“What would I change?” I really have no idea what to say to that. It’s certainly not fair of me to change anything that would obscure or pervert a particular author’s intentions, so I don’t think I’d change a thing about the books I’ve so far read…if I were to interpret the question along the lines of “How would you write your own romance novel?” I might have more to say. For instance, my own retelling of the Battle of Waterloo would have less blood and guts. And I would have focused more on the inner workings of the relationship between Lucy Devenish and George Alastair, and maybe even between the Worths and the Fishers as more well-established couples: just because a romance is longstanding and stable, that doesn’t mean that it’s free of interest and intrigue worthy of chronicling.
Okay, so I guess I would change something about Heyer!
A final note: My thanks go out to SB Sarah for giving me this chance to introduce myself to the SBTB community more fully! Thank you all for all of your support; I look forward to reading and learning with you all in the coming days!
Another cool thing about Patrick? Four words: teaching math through poetry.
Patrick: [At a recent conference] I was giving a talk on math poetry: I’ve invented new mathematical means for creating poetry. Here’s a sample; it’s got pretty deep mathematical structure, and though it’s not obvious on the face of it, the theme of the poem is deeply related to its construction as well:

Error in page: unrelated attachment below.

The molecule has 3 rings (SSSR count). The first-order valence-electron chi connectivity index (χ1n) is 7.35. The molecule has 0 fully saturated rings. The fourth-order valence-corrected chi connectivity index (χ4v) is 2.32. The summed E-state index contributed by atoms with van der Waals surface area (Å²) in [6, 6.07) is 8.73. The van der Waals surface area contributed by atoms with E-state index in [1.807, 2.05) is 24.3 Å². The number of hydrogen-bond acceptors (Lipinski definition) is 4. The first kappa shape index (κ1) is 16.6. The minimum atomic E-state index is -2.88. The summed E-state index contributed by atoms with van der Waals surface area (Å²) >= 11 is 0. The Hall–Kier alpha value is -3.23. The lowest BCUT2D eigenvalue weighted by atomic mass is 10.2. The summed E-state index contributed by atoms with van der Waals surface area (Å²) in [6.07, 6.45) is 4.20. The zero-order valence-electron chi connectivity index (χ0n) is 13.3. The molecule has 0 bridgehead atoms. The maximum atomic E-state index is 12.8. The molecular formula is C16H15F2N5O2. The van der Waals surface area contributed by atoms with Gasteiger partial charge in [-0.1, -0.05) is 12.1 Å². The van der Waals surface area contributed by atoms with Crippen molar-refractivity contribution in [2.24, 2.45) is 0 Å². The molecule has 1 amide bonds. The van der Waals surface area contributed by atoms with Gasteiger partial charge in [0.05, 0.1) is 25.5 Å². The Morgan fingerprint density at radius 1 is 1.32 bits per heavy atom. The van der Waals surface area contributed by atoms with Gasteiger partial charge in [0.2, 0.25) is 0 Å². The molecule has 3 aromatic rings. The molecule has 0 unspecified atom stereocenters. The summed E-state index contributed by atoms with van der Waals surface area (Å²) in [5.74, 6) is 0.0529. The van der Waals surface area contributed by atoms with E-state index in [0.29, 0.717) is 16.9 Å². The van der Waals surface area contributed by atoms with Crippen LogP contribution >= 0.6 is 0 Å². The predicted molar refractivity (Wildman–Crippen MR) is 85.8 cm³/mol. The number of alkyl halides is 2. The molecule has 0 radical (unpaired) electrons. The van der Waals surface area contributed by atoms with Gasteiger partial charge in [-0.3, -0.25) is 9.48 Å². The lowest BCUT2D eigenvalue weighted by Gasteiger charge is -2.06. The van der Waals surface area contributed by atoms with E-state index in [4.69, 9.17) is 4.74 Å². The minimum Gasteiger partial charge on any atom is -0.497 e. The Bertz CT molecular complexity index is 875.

Are we so free that we must build
tight cages out of self-wrought bars?,
that, every barrier of old o’erperched,
bold walls we must before us raise
to repress our over-anxious powers?
Dreary now is Spenser’s sonnetry,
and empty are Keats’s odes:
a drove of words must measure more
than the essence it encodes.
So vowing, to this priesthood
I, in metered ciphered characters,
make an offer of my novice oath,
though a cheap and clumsy canticle,
in a passionately davened prayer.
You can read more about this poem and how I use poetry to teach lower-level math classes at my blog, plus more examples in the poetry section.
So what is SBiT Patrick reading next? Chase. Loretta Chase. To quote his email to me: “The Lord has arrived!” Stay tuned for more from SBiT Patrick in the coming weeks.